The Simple Pleasures
"Simple pleasures are always the last refuge of the complex." ~ Oscar Wilde
This post is about the simplicity of pleasure. There are many resources to choose from when writing a topic such as this, especially in regards to food. Hours, days, a lifetime could be spent writing about pleasure, the pleasures of sensuality and food. Mary Frances Kennedy Fisher, a sensualist, wrote about her life through the sensual pleasures of food. Her life on the page came alive through the written memory of her meals. Or rather, her food experiences reminded her of moments of her life, and the two were intertwined. Perhaps, Ms. Fisher would have been a brilliant food blogger had she a laptop and the internet.
In M.F.K. Fisher's "The Gastronomical Me" there is a chapter titled "The Measure of My Powers" in which this excerpt takes place in Avallon, France, September, 1929:
The hotel in Avallon, because of its ancient location, on the Paris-Lyons post road, had inevitably been taken over by a noted chef, with all the accompanying chi-chi. I went back there several times in the next few years, because it was convenient and the redecorated bedrooms were comfortable. The kitchen wall into the courtyard had been replaced by an enormous window, I remember, and the swanky motorists who stopped there for lunch and the modern water closets could watch the great cook and his minions moving like pale fish behind the glass.
The food was not bad but not very good, when you knew what it might have been under such a one-famous man. But that September noon in 1929, when Al and I ate in the courtyard with the two kind silly women and felt ourselves getting nearer and nearer to Dijon, one important thing happened.
We were hungry, and everything tasted good, but I forgot now what we ate, except for a kind of soufflé of potatoes. It was hot, light, with a brown crust, and probably chives and grated Parmesan cheese were somewhere in it. But the great thing about it was that it was served alone, in a course all by itself.
I felt a secret justification in me, a pride such as I've seldom known since, because all my life, it seemed, I had been wondering rebelliously about potatoes. I didn't care much for them, except for one furtive and largely unsatisfied period of yearning for mashed potatoes with catsup on them when I was about eleven. I almost resented them, in fact... or rather, the monotonous disinterest with which they were always treated. I felt that they could be good, if they were cooked respectfully.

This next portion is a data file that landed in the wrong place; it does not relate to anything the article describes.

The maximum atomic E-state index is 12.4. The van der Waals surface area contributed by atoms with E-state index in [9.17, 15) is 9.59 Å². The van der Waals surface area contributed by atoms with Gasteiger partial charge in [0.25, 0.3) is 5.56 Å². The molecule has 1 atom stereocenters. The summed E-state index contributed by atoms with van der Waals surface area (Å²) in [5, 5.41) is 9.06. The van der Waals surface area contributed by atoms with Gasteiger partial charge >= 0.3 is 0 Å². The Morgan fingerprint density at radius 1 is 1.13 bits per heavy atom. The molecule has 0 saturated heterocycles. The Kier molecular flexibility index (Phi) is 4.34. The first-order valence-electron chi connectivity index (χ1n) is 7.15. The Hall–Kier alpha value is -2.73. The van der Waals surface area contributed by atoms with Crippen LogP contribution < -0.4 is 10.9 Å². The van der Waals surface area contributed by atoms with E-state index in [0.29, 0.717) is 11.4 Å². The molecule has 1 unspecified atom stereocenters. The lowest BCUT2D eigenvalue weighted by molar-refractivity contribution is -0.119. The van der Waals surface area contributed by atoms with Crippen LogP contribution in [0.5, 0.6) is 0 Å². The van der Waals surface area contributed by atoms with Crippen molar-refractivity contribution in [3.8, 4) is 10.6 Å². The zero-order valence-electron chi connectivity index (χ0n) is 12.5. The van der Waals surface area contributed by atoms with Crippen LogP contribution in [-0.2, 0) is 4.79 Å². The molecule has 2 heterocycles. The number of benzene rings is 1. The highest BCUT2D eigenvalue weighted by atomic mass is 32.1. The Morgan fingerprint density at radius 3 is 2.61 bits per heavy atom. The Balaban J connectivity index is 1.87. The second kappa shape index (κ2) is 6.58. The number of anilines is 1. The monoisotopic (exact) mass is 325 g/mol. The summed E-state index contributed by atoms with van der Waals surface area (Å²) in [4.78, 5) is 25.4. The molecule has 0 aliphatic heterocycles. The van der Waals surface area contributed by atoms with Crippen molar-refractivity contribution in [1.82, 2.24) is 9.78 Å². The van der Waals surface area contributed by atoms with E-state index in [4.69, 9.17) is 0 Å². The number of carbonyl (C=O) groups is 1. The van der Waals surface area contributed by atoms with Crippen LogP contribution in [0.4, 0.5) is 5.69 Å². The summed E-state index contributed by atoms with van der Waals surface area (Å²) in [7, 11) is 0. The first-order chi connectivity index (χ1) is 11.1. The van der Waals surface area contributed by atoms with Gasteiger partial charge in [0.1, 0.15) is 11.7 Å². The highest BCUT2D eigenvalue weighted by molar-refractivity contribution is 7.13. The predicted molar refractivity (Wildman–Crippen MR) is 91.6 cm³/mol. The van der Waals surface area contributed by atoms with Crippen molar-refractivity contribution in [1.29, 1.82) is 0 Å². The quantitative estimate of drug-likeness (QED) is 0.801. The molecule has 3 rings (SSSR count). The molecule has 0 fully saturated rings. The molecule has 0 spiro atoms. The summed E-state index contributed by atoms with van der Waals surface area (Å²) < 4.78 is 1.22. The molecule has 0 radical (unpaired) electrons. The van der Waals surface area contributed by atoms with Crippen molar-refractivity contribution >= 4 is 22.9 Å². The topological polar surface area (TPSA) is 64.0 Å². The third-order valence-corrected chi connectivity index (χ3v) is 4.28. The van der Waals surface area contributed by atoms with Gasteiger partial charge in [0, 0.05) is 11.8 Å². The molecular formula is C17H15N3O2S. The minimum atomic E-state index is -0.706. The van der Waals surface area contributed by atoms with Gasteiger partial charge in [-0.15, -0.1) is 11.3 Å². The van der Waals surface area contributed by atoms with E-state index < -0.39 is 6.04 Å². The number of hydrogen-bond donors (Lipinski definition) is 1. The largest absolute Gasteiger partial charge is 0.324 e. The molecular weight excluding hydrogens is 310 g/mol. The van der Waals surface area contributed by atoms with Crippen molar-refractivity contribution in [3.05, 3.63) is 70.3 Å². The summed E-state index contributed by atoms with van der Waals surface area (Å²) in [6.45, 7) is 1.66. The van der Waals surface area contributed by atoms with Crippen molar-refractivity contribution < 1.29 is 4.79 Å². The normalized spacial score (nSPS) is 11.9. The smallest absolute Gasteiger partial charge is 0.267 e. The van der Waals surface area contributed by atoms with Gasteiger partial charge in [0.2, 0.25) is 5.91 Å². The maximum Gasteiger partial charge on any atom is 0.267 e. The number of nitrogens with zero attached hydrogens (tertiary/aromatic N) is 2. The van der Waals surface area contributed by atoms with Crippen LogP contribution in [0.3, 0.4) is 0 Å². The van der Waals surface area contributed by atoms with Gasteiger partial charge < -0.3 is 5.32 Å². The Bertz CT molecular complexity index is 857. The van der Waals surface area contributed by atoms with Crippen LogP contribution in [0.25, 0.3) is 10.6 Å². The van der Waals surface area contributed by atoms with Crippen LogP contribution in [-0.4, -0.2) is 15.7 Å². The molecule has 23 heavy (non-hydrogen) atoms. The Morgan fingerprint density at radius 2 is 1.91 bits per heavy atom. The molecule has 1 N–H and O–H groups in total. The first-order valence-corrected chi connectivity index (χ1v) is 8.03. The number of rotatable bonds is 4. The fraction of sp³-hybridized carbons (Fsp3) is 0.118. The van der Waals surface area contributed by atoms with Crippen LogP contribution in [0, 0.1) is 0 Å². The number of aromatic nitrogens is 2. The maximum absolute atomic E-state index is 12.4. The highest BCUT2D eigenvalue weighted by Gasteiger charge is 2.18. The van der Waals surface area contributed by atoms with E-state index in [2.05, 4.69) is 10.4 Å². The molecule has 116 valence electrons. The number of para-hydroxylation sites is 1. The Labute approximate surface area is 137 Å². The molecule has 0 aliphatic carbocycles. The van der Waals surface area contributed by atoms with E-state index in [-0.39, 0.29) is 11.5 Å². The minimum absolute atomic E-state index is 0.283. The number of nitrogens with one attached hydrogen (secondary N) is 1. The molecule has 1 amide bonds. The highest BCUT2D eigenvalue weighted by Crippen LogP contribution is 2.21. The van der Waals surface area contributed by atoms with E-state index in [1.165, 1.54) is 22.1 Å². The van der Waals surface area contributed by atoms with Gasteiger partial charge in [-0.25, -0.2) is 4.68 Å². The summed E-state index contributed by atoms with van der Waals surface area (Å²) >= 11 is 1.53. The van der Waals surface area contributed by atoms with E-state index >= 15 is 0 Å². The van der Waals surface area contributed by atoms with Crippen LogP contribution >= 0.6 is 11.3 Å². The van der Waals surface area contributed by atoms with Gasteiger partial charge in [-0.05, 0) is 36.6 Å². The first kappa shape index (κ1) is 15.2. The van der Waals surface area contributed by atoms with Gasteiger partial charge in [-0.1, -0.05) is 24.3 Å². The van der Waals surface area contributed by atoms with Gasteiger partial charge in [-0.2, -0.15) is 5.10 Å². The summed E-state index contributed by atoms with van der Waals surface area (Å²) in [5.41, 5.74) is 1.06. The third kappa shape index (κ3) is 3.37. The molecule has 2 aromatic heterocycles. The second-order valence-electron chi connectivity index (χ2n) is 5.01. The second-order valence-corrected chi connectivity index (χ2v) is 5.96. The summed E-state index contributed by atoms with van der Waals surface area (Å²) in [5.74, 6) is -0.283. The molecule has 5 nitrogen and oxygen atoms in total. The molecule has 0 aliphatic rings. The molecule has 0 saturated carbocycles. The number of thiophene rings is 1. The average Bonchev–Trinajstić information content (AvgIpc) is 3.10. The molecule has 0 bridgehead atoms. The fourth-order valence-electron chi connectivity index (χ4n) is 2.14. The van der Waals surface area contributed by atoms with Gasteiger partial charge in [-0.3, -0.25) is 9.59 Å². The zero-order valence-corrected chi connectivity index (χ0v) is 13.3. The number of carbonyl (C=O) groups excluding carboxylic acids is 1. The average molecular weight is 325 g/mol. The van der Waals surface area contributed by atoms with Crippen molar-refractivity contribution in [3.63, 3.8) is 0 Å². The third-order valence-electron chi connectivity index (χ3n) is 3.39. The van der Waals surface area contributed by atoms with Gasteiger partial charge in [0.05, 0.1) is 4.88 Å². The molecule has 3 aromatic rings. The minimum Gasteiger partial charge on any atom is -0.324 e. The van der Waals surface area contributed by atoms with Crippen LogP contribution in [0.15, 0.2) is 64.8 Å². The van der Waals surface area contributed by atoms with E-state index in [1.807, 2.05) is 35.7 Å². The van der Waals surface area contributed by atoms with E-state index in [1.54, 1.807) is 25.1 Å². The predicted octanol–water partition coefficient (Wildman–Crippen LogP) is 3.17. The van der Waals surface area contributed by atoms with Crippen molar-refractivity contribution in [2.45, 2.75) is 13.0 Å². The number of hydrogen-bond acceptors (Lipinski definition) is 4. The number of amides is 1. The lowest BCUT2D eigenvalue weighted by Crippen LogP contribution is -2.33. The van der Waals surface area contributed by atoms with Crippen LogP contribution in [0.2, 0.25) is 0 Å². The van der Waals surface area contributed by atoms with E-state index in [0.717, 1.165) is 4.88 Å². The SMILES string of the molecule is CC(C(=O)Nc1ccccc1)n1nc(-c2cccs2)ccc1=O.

At home we had them at least once a day, with meat. You didn't say Meat, you said Meat-and-potatoes. They were mashed, baked, boiled, and when Grandmother was away, fixed in a casserole with cream sauce and called, somewhat optimistically, O'Brien. It was shameful, I always felt, and stupid too, to reduce a potentially important food to such a menial position... and to take time every day to cook it, doggedly, with perfunctory compulsion.
If I ever had my way, I thought, I would make such delicious things of potatoes that they would be a whole meal, and never would I think of them as the last part of the word Meat-and-. And now, here in the sunny courtyard of the first really French restaurant I had ever been in, I saw my theory proved. It was a fine moment.
Like M.F.K. Fisher, I love food, life, and the memories that go with it. Memories that come back about many meals, and the moments in which food is an integral part of the experience.
Simple pleasures, like eating vanilla ice cream by itself. No toppings, no goopy fudge or caramel, nothing fancy. Plain doughnuts. Fresh baguette with unsalted butter. Sometimes simple is good, and like Mary Frances' potato soufflé experience, some things should be as they are in their own perfect simplicity.